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The Ozone Layer

A Quick presentation on the Ozone Layer

Daniel Cooper

on 29 March 2011

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Transcript of The Ozone Layer

The Ozone Layer Objectives of Today's Lesson Explain that Ozone is continuously being formed and broken down in the stratosphere by ultraviolet radiation. Describe, using equilibrium, how the ozone concentration is maintained in the ozone layer, including the role of UV radiation. Outline the role of ozone in the absorption of harmful UV radiation & the resulting benefit for life on Earth. What Is The Ozone Layer? The ozone layer is a layer in the atmosphere which contains high concentrations of Ozone (O3).
Ozone is actually split into two parts of the atmosphere
The Troposphere, which is the closest region to Earth and contains about 10% of all ozone.
The Stratosphere contains the other 90%. This layer absorbs 97-99% of the sun’s Highest frequency Ultraviolet Light, which is damaging to life on Earth and is located in the lower portion of the stratosphere from approximately 8.1 to 25 miles above Earth but the thickness varies seasonally and geographically. It was discovered by two French physicists called Charles Fabry and Henri Buisson in 1913.
Most of our understanding about the ozone layer is thanks to British meteorologist G.M.B. Dobson. He devoted most of his life to the observation & study of atmospheric ozone and developed a simple spectrophotometer to measure stratospheric ozone from the ground. Between 1928 and 1958, Dobson set up a worldwide network of ozone monitoring stations which are still in use today. ozone concentration is measured in units called Dobsons, in his honour. Ozone: Good or Bad? Ozone consists of three oxygen atoms.

Environmentally, ozone can be both bad and good, depending where it is found.
And now for the science.. Bad: Good: Ozone near to the Earth's surface in the troposphere is an air pollutant with harmful effects on the respiratory systems of animals. Ozone in the upper atmosphere in the stratosphere protects living organisms by preventing harmful UV Light from reaching the Earth's surface. The Ozone-Oxygen Cycle Ozone is continuously being formed and broken down in the stratosphere by the action of UV radiation.

There are three different types of UV radiation based on the wavelength:
UV-a (320-400 nm)- reaches the Earth's surface, it has less energy than the shorter wavelengths and is not as damaging. UV-a radiation isn't considered to be a massive concern. UV-b (280-320 nm) - radiation can cause sunburn, sometimes genetic damage and can cause skin cancer if prolonged exposure occurs. UV-c (200-280 nm) - is entirely screened out by the ozone layer. Although ozone screens out MOST UV-b, some does reach the Earth's surface. Any decrease in the ozone layer would allow more UV-b radiation to reach the surface, causing increased genetic damage to living organisms. The formation of Ozone The first step in the formation of ozone is the absorption of UV radiation with a wavelength less than 240 nm by O2 Molecules. This is high-energy radiation, capable of making an O2 molecule into two oxygen atoms. O2 + (radiation < 240 nm = 2O The O atoms then react with O2 molecules to form ozone molecules, O3. This process generates Heat. O2 + O = O3 + Heat What is ozone and where is it in the atmosphere?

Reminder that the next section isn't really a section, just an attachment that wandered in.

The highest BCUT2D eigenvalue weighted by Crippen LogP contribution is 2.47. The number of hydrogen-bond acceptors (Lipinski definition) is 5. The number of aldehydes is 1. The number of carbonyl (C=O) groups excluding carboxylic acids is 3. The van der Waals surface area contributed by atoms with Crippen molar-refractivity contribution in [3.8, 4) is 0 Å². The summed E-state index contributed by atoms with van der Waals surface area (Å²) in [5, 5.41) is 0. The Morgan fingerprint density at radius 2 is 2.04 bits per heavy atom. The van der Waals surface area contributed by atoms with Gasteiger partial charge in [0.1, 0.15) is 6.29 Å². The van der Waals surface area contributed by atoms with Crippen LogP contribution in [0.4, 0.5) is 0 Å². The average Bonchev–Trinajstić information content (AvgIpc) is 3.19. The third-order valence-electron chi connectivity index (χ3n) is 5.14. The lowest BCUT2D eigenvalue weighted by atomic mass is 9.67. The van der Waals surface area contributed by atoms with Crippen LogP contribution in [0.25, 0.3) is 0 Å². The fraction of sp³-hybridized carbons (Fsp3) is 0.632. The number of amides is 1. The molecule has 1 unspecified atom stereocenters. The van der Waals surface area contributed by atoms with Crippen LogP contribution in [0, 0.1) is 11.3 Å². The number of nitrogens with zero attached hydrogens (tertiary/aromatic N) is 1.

Ozone is a gas that is naturally present in our atmosphere. Each ozone molecule contains three atoms of oxygen and is
denoted chemically as O3.
Ozone is found in two regions of the atmosphere.
About 10% of atmospheric ozone is in the troposphere, the region closest to Earth.
The remaining ozone (90%) resides in the stratosphere, between the top of the troposphere and about 50 kilometers
The large amount of ozone in the stratosphere is often referred to as the “ozone layer.” How is ozone formed in the atmosphere?

Ozone is formed throughout the atmosphere in multistep chemical processes that require sunlight. In the stratosphere,
the process begins with an oxygen molecule (O2 ) being broken apart by ultraviolet radiation from the Sun.

In the lower atmosphere (troposphere), ozone is formed in a different set of chemical reactions
involving hydrocarbons and nitrogen-containing gases. Why do we care about atmospheric ozone?

Ozone in the stratosphere absorbs some of the Sun’s biologically harmful ultraviolet radiation.
Because of this, stratospheric ozone is considered “good” ozone.
In contrast, excess ozone at Earth’s surface that is formed from pollutants is considered “bad” ozone because it can be harmful to humans, plants, and animals.
The ozone that occurs naturally near the surface and in the lower atmosphere is also beneficial because ozone
helps remove pollutants from the atmosphere. How is ozone measured in the atmosphere?

The amount of ozone in the atmosphere is measured by instruments on the ground and carried aloft on
balloons, aircraft, and satellites.
Some measurements involve drawing air into an instrument that contains
a system for detecting ozone.
Other measurements are based on ozone’s unique absorption of light
in the atmosphere.
In that case, sunlight or laser light is carefully measured after passing through a portion
of the atmosphere containing ozone.
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